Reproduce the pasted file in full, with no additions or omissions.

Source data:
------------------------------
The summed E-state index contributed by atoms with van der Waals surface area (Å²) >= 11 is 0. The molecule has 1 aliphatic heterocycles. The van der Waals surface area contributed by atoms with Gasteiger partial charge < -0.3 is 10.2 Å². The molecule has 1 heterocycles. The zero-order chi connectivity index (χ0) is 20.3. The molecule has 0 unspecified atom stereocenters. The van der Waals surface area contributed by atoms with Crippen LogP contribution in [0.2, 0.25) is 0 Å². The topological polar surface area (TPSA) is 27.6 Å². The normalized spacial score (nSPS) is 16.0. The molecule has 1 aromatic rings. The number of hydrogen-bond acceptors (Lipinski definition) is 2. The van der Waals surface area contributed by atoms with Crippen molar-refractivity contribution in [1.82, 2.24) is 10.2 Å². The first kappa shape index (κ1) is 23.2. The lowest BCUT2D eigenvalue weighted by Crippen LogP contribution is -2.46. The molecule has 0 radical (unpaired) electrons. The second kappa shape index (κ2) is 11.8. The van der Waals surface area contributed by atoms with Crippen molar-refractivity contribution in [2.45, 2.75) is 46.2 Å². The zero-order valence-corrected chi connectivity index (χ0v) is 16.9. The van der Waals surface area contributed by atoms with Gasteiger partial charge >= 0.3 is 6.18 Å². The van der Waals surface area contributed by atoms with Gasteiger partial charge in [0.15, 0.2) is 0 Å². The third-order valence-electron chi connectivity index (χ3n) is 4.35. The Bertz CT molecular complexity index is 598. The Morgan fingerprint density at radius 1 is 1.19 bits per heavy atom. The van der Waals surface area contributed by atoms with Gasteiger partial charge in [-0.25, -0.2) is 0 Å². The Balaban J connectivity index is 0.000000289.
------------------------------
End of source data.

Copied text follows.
The summed E-state index contributed by atoms with van der Waals surface area (Å²) >= 11 is 0. The molecule has 1 aliphatic heterocycles. The van der Waals surface area contributed by atoms with Gasteiger partial charge < -0.3 is 10.2 Å². The molecule has 1 heterocycles. The zero-order chi connectivity index (χ0) is 20.3. The molecule has 0 unspecified atom stereocenters. The van der Waals surface area contributed by atoms with Crippen LogP contribution in [0.2, 0.25) is 0 Å². The topological polar surface area (TPSA) is 27.6 Å². The normalized spacial score (nSPS) is 16.0. The molecule has 1 aromatic rings. The number of hydrogen-bond acceptors (Lipinski definition) is 2. The van der Waals surface area contributed by atoms with Crippen molar-refractivity contribution in [1.82, 2.24) is 10.2 Å². The first kappa shape index (κ1) is 23.2. The lowest BCUT2D eigenvalue weighted by Crippen LogP contribution is -2.46. The molecule has 0 radical (unpaired) electrons. The second kappa shape index (κ2) is 11.8. The van der Waals surface area contributed by atoms with Crippen molar-refractivity contribution in [2.45, 2.75) is 46.2 Å². The zero-order valence-corrected chi connectivity index (χ0v) is 16.9. The van der Waals surface area contributed by atoms with Gasteiger partial charge >= 0.3 is 6.18 Å². The van der Waals surface area contributed by atoms with Gasteiger partial charge in [0.15, 0.2) is 0 Å². The third-order valence-electron chi connectivity index (χ3n) is 4.35. The Bertz CT molecular complexity index is 598. The Morgan fingerprint density at radius 1 is 1.19 bits per heavy atom. The van der Waals surface area contributed by atoms with Gasteiger partial charge in [-0.25, -0.2) is 0 Å². The Balaban J connectivity index is 0.000000289.